Irresponsible gambling

The problem with irresponsible gamblers is the word “irresponsible” not the word “gambler”. The same is true with “irresponsible drinking” or “irresponsible drug-use” or any other irresponsible action. It is not the existence of gambling or alcohol or drugs that create irresponsible behaviour. And yet the nanny-state campaigners want to punish the product instead of addressing the underlying problem. With wowsers Nick Xenophon and Andrew Wilkie in parliament, and the government in trouble with the carbon tax, the pressure is growing for the government to “do something” about poker machines.

It’s easy to attack poker machines. I don’t like them. I enjoy playing texas hold’em poker for the judgement, excitement and social element… none of which I get from poker machines. But personal preference is besides the point. In a free society, people should be free to pursue their own hobbies and activities, and I shouldn’t force my preferences on others. People who use poker machines (like smokers and shooters) are the new whipping boys of politics. While “progressive” politicians love to wax lyrical about defending minorities, they only seem to defend fashionable minorities. And while trendy lefties will advertise the moral superiority of their tolerance, they only seem to tolerate groups which they actually like.

People who enjoy playing poker machines are seen as the “wrong sort of minority” and therefore they apparently deserve no tolerance.

Of course, intolerant bigots always find excuses for their intolerance. The excuse given to attack poker machines (and gambling more generally) is that some people have a gambling problem. That is certainly true. But then… some people have problems in general. The simple truth is that being irresponsible leads to irresponsible behaviour — which could include a gambling problem, drinking problem, drug problem, anger problem, or many other sorts of life-management problem. Irresponsible people will do stupid things, and get themselves into bad situations.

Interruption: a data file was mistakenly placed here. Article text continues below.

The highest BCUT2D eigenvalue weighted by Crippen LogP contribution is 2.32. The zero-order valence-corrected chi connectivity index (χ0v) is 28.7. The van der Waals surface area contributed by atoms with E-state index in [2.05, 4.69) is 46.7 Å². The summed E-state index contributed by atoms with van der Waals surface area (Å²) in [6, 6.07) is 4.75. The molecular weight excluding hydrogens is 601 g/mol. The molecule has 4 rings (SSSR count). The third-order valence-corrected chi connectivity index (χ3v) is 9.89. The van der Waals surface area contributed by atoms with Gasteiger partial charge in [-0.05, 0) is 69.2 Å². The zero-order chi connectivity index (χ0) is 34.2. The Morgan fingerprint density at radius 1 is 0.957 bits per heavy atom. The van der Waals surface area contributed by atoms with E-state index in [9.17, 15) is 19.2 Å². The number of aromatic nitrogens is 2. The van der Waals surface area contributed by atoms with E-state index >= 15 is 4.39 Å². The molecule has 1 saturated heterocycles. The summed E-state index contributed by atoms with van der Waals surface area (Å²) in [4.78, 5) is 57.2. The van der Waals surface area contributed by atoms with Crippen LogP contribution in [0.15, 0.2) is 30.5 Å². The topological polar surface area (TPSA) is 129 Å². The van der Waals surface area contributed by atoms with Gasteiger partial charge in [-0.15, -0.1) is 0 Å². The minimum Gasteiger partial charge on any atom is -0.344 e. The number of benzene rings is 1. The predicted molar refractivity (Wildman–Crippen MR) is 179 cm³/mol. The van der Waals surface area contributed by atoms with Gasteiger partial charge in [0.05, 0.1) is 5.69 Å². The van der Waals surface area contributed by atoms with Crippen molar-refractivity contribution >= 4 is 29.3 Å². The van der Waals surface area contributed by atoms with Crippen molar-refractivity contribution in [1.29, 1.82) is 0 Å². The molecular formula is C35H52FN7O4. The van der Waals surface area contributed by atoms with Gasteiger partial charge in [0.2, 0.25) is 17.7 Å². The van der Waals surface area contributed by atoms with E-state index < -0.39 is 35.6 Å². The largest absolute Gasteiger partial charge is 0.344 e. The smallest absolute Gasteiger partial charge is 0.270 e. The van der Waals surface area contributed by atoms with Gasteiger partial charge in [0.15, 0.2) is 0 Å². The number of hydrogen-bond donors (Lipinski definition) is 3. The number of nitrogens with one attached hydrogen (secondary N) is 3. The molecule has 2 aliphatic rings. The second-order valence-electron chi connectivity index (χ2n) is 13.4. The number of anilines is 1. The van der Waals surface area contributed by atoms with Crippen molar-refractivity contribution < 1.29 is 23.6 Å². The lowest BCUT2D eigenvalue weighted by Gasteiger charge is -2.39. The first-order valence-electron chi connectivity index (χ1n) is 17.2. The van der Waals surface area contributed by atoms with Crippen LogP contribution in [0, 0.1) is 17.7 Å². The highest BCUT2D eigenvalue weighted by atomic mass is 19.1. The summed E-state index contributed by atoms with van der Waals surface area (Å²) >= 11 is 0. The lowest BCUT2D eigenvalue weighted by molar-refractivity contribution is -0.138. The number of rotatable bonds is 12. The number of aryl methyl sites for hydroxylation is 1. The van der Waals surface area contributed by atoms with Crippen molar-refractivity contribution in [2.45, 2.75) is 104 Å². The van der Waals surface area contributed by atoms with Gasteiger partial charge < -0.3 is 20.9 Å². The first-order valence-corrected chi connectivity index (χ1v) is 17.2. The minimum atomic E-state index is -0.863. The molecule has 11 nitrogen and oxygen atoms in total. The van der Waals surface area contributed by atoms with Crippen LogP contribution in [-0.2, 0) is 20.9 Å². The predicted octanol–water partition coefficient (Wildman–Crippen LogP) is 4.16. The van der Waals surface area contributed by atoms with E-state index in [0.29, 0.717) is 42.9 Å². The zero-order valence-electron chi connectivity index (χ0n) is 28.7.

It is absurd to blame the product for the irresponsible behaviour of the user. This is especially true when the vast majority of people manage to live with the same product without developing a problem. Most drinkers do not run around at 3am starting fights with strangers, and most gamblers do not waste all of their income on poker machines.

Most people enjoy gambling — with over 80% of Australians gambling occasionally and 40% gambling regularly. Only about 1% of the adult population has a real gambling problem. While the gambling industry makes up 1.5% of GDP, employing over 100,000 people in over 7000 businesses… by far the biggest benefit is the enjoyment of consumers who don’t have a problem (79% of Australians). Simplistic reports sometimes talk of Australians “losing” $11 billion in gambling, but it makes no sense to talk of “losing”. We do not say that consumers “lose” $10 when they buy a movie ticket. Gambling is a service where people enjoy the activity, for a price. For gamblers without a problem, their spending on gambling represents a welfare gain.

For the 1% of problem gamblers, the thing to remember is that the underlying issue is a behaviour problem. Punishing the product, and in the process hurting 79% of innocent Australians (not to mention the business and employment costs) will do nothing to address the underlying issue.

This is not to say that there isn’t a problem. On the contrary, personal irresponsibility is a significant problem in Australia, and one that we need to take very seriously. But the first requirement is that we correctly identify the problem. By pretending that “irresponsible gambling” is a gambling problem, the government (and their nanny-statist backers) are not just hurting innocent gamblers, but they are failing to address the irresponsibility.